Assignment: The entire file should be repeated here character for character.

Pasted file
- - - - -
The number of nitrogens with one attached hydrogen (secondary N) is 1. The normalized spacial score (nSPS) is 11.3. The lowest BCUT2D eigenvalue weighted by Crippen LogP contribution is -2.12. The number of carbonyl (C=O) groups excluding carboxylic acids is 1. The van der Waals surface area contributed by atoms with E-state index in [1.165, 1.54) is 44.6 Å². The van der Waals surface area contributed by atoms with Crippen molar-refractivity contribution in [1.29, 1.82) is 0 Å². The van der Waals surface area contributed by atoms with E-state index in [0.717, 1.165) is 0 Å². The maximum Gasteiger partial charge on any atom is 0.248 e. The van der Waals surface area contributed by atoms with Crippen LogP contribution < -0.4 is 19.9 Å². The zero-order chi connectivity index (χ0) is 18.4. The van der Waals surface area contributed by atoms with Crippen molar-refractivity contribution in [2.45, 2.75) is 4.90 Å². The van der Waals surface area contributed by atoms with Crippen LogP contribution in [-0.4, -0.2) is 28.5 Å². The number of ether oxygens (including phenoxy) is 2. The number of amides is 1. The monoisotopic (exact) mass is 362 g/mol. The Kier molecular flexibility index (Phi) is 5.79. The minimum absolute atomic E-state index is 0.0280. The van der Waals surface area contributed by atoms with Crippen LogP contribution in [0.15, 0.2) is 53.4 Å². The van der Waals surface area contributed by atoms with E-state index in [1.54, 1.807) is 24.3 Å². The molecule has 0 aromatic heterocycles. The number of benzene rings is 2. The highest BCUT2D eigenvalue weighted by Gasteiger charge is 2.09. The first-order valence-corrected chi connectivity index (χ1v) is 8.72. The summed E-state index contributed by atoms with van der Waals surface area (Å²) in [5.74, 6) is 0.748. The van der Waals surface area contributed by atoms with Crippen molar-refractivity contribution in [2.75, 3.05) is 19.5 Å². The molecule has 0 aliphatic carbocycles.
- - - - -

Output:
The number of nitrogens with one attached hydrogen (secondary N) is 1. The normalized spacial score (nSPS) is 11.3. The lowest BCUT2D eigenvalue weighted by Crippen LogP contribution is -2.12. The number of carbonyl (C=O) groups excluding carboxylic acids is 1. The van der Waals surface area contributed by atoms with E-state index in [1.165, 1.54) is 44.6 Å². The van der Waals surface area contributed by atoms with Crippen molar-refractivity contribution in [1.29, 1.82) is 0 Å². The van der Waals surface area contributed by atoms with E-state index in [0.717, 1.165) is 0 Å². The maximum Gasteiger partial charge on any atom is 0.248 e. The van der Waals surface area contributed by atoms with Crippen LogP contribution < -0.4 is 19.9 Å². The zero-order chi connectivity index (χ0) is 18.4. The van der Waals surface area contributed by atoms with Crippen molar-refractivity contribution in [2.45, 2.75) is 4.90 Å². The van der Waals surface area contributed by atoms with Crippen LogP contribution in [-0.4, -0.2) is 28.5 Å². The number of ether oxygens (including phenoxy) is 2. The number of amides is 1. The monoisotopic (exact) mass is 362 g/mol. The Kier molecular flexibility index (Phi) is 5.79. The minimum absolute atomic E-state index is 0.0280. The van der Waals surface area contributed by atoms with Crippen LogP contribution in [0.15, 0.2) is 53.4 Å². The van der Waals surface area contributed by atoms with E-state index in [1.54, 1.807) is 24.3 Å². The molecule has 0 aromatic heterocycles. The number of benzene rings is 2. The highest BCUT2D eigenvalue weighted by Gasteiger charge is 2.09. The first-order valence-corrected chi connectivity index (χ1v) is 8.72. The summed E-state index contributed by atoms with van der Waals surface area (Å²) in [5.74, 6) is 0.748. The van der Waals surface area contributed by atoms with Crippen molar-refractivity contribution in [2.75, 3.05) is 19.5 Å². The molecule has 0 aliphatic carbocycles.